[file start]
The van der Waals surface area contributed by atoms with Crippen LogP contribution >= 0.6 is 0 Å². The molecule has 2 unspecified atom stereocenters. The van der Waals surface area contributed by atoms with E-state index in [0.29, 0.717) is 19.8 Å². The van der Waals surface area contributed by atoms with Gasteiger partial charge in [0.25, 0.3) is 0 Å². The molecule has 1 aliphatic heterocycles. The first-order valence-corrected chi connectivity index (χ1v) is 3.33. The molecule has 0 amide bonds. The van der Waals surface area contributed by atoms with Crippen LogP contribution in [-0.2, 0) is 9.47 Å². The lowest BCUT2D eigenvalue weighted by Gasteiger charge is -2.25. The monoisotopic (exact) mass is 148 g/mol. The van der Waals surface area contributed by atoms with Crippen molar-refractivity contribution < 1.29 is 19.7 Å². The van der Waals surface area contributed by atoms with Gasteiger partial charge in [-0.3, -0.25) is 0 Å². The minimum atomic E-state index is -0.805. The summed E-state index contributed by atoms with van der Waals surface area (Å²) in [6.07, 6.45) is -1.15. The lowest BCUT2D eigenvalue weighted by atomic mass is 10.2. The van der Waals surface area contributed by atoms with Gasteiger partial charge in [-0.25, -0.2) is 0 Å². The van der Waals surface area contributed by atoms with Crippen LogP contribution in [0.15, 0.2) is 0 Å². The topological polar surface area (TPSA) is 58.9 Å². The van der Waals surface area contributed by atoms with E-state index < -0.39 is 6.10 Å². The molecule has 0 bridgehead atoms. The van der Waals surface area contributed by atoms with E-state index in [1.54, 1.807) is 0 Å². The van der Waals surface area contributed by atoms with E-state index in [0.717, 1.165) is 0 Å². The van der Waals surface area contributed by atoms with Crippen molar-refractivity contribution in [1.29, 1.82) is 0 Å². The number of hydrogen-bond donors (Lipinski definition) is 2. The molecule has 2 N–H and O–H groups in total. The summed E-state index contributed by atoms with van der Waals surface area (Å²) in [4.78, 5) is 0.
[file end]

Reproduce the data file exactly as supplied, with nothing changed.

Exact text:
The van der Waals surface area contributed by atoms with Crippen LogP contribution >= 0.6 is 0 Å². The molecule has 2 unspecified atom stereocenters. The van der Waals surface area contributed by atoms with E-state index in [0.29, 0.717) is 19.8 Å². The van der Waals surface area contributed by atoms with Gasteiger partial charge in [0.25, 0.3) is 0 Å². The molecule has 1 aliphatic heterocycles. The first-order valence-corrected chi connectivity index (χ1v) is 3.33. The molecule has 0 amide bonds. The van der Waals surface area contributed by atoms with Crippen LogP contribution in [-0.2, 0) is 9.47 Å². The lowest BCUT2D eigenvalue weighted by Gasteiger charge is -2.25. The monoisotopic (exact) mass is 148 g/mol. The van der Waals surface area contributed by atoms with Crippen molar-refractivity contribution < 1.29 is 19.7 Å². The van der Waals surface area contributed by atoms with Gasteiger partial charge in [-0.3, -0.25) is 0 Å². The minimum atomic E-state index is -0.805. The summed E-state index contributed by atoms with van der Waals surface area (Å²) in [6.07, 6.45) is -1.15. The lowest BCUT2D eigenvalue weighted by atomic mass is 10.2. The van der Waals surface area contributed by atoms with Gasteiger partial charge in [-0.25, -0.2) is 0 Å². The van der Waals surface area contributed by atoms with Crippen LogP contribution in [0.15, 0.2) is 0 Å². The topological polar surface area (TPSA) is 58.9 Å². The van der Waals surface area contributed by atoms with E-state index < -0.39 is 6.10 Å². The molecule has 0 bridgehead atoms. The van der Waals surface area contributed by atoms with E-state index in [1.54, 1.807) is 0 Å². The van der Waals surface area contributed by atoms with E-state index in [0.717, 1.165) is 0 Å². The van der Waals surface area contributed by atoms with Crippen molar-refractivity contribution in [1.29, 1.82) is 0 Å². The number of hydrogen-bond donors (Lipinski definition) is 2. The molecule has 2 N–H and O–H groups in total. The summed E-state index contributed by atoms with van der Waals surface area (Å²) in [4.78, 5) is 0.